April 04
On the other hand C# implements strict access control. I once needed to give access to an otherwise private member of inner class to outer class and had to declare it internal, which is a bit too broad access level, but there's no other way to solve this task in C# due to that strict access control.
April 05

On Friday, 2 April 2021 at 15:35:03 UTC, mw wrote:

>

https://run.dlang.io/is/xent7k

import std;

struct Lady {
    private int age;
    int height;
    float ageXHeight;
}

void main()
{
    Lady p;
    p.age = 20;      // why can access private field here?
    writeln(p.age);  // why can access private field here?
}

Is this a compiler bug, or by language design?

Have a look at Access specifiers and visibility. It has an error in the sense that package can be extended to super-packages. If you want to limit access, put your struct in a sub-module and place "friend" (in the C++ sense) functions in that sub-module. Then public import the sub-module in your original module. Now, private struct members are private in your sense. If you had package members, you might need the elaborate package Visibility Attribute.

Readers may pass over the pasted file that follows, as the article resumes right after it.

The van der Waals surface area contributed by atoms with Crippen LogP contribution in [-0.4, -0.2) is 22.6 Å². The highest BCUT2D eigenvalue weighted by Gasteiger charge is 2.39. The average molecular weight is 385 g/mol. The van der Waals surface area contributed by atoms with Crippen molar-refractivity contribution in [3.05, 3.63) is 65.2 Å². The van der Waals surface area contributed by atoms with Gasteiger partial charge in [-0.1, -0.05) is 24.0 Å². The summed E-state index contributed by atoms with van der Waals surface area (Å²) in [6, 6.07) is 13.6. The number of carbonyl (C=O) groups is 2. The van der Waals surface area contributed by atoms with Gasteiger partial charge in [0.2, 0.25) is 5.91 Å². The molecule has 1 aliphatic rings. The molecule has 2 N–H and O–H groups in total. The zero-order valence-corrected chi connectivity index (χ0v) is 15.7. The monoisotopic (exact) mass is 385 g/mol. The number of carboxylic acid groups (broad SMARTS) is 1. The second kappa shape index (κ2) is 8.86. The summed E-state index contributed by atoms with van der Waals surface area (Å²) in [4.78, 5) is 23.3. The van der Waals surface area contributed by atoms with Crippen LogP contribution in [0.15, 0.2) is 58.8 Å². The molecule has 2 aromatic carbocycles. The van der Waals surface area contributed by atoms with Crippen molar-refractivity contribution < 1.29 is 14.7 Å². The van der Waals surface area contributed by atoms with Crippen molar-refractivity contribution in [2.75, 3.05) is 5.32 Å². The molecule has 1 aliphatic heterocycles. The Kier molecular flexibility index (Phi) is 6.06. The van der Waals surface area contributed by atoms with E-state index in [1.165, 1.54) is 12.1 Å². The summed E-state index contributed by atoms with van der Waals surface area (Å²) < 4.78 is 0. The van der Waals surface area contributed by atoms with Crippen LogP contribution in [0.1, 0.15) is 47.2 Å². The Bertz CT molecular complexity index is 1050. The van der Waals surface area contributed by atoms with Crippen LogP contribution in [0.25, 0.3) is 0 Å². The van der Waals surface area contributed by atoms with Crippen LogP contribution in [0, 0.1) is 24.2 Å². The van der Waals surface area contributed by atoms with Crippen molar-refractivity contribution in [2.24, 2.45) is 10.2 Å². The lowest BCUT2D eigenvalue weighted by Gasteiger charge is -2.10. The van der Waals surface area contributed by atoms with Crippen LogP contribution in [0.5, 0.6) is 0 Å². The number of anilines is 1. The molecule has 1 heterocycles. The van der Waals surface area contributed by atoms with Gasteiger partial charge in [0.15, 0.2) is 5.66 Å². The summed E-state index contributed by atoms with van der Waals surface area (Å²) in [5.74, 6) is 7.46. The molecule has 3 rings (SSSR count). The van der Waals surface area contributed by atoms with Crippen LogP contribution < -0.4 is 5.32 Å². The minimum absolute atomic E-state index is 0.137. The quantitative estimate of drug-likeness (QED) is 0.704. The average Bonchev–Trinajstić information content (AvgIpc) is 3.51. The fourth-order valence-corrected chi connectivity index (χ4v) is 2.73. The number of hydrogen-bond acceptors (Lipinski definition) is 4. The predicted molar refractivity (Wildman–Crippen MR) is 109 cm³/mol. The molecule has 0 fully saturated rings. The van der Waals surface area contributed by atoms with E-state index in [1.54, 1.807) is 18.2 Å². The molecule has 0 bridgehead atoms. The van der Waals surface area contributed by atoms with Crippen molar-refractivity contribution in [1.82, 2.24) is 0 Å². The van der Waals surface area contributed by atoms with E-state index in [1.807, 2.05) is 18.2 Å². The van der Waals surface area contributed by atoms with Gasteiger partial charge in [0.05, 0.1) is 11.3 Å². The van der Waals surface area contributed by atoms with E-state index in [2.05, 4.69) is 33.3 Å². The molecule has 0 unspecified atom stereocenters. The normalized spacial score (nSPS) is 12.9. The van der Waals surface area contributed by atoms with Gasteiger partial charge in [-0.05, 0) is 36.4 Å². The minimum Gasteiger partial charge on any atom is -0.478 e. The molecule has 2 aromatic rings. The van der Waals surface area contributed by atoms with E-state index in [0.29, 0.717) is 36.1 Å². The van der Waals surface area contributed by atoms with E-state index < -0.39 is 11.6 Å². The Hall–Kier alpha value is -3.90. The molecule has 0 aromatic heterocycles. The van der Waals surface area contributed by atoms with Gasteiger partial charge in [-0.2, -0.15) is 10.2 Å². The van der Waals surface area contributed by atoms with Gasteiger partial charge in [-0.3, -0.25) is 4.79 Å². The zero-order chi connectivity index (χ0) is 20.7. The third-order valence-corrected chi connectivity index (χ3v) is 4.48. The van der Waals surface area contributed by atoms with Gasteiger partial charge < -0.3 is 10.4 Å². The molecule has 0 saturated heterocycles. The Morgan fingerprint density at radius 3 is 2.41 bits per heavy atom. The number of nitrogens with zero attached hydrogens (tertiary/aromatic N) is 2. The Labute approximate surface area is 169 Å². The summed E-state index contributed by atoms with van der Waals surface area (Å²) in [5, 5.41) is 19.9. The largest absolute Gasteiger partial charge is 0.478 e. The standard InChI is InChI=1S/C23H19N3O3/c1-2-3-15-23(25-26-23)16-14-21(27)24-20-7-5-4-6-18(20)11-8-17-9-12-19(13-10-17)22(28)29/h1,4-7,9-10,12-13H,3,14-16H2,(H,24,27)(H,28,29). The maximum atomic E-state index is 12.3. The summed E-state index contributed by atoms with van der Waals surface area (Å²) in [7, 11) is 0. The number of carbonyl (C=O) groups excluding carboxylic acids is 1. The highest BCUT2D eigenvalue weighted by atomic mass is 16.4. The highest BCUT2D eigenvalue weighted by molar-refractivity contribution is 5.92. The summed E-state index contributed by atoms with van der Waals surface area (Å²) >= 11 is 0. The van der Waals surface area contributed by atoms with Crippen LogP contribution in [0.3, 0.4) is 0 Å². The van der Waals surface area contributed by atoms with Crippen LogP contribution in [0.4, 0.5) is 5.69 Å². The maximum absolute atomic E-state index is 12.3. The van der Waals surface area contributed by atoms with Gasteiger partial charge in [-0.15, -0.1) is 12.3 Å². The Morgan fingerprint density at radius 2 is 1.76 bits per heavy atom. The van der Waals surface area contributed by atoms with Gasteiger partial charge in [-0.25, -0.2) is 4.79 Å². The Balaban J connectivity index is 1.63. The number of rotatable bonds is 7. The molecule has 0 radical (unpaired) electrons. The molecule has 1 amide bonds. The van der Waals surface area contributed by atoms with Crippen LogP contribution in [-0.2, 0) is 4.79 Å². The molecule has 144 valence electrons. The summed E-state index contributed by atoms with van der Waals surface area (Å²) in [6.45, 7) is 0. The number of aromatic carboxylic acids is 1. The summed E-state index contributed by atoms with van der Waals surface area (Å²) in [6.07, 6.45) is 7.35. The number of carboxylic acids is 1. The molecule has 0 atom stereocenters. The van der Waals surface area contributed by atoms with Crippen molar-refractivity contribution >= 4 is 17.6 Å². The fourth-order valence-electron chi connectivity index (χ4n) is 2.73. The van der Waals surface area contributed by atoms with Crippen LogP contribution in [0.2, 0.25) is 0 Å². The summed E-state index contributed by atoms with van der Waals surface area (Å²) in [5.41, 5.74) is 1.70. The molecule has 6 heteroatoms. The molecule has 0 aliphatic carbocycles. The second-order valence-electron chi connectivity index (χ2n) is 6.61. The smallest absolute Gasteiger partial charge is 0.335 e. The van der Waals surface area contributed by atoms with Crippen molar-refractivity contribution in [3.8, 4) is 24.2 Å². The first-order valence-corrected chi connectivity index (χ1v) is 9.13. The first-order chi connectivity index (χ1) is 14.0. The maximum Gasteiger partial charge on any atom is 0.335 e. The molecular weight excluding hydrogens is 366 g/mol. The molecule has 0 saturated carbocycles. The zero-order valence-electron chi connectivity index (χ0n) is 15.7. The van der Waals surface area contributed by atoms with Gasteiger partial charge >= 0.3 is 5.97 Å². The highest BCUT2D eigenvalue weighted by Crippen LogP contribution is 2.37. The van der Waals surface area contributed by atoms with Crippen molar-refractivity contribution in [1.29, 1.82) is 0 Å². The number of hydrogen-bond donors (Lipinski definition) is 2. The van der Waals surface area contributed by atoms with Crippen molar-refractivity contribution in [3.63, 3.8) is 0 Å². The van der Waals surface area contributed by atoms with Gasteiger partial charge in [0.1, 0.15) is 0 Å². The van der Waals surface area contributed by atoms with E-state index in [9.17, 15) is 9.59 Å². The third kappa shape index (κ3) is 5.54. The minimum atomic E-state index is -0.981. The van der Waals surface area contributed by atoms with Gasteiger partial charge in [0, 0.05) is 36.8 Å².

>

From the spec
package may have an optional parameter in the form of a dot-separated identifier list which is resolved as the qualified package name. The package must be either the module's parent package or one of its anscestors. If this optional parameter is present, the symbol will be visible in the specified package and all of its descendants.

For example package(mw.pack) makes the affected member(s) visible to mw.pack and all its sub-modules.

Unfortunately for unit testing and quick tests, D does not allow defining multiple modules in one file.